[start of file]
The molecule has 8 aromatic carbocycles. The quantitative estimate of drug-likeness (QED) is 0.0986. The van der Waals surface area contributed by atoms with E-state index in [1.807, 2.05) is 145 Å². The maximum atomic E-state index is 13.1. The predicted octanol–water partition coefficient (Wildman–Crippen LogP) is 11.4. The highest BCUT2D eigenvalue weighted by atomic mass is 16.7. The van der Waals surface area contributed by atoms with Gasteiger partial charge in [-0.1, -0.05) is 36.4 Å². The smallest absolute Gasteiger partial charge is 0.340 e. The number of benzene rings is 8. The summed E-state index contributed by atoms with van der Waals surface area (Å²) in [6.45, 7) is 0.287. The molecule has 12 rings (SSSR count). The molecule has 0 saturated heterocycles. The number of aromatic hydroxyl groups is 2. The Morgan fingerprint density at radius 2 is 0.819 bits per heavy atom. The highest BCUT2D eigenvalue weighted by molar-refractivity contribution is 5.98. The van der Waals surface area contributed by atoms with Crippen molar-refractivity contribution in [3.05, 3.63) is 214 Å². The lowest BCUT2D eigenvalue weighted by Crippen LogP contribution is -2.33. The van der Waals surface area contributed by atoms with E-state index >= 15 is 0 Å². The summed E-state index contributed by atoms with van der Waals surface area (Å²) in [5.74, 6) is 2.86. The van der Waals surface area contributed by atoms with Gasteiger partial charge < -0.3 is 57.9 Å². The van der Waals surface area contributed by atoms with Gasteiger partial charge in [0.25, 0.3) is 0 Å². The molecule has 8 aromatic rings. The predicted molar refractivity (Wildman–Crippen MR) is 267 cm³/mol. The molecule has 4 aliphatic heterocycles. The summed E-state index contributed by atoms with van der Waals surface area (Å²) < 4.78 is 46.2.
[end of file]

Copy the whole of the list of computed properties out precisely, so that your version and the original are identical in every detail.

The molecule has 8 aromatic carbocycles. The quantitative estimate of drug-likeness (QED) is 0.0986. The van der Waals surface area contributed by atoms with E-state index in [1.807, 2.05) is 145 Å². The maximum atomic E-state index is 13.1. The predicted octanol–water partition coefficient (Wildman–Crippen LogP) is 11.4. The highest BCUT2D eigenvalue weighted by atomic mass is 16.7. The van der Waals surface area contributed by atoms with Gasteiger partial charge in [-0.1, -0.05) is 36.4 Å². The smallest absolute Gasteiger partial charge is 0.340 e. The number of benzene rings is 8. The summed E-state index contributed by atoms with van der Waals surface area (Å²) in [6.45, 7) is 0.287. The molecule has 12 rings (SSSR count). The molecule has 0 saturated heterocycles. The number of aromatic hydroxyl groups is 2. The Morgan fingerprint density at radius 2 is 0.819 bits per heavy atom. The highest BCUT2D eigenvalue weighted by molar-refractivity contribution is 5.98. The van der Waals surface area contributed by atoms with Crippen molar-refractivity contribution in [3.05, 3.63) is 214 Å². The lowest BCUT2D eigenvalue weighted by Crippen LogP contribution is -2.33. The van der Waals surface area contributed by atoms with E-state index >= 15 is 0 Å². The summed E-state index contributed by atoms with van der Waals surface area (Å²) in [5.74, 6) is 2.86. The van der Waals surface area contributed by atoms with Gasteiger partial charge < -0.3 is 57.9 Å². The van der Waals surface area contributed by atoms with Gasteiger partial charge in [0.25, 0.3) is 0 Å². The molecule has 8 aromatic rings. The predicted molar refractivity (Wildman–Crippen MR) is 267 cm³/mol. The molecule has 4 aliphatic heterocycles. The summed E-state index contributed by atoms with van der Waals surface area (Å²) < 4.78 is 46.2.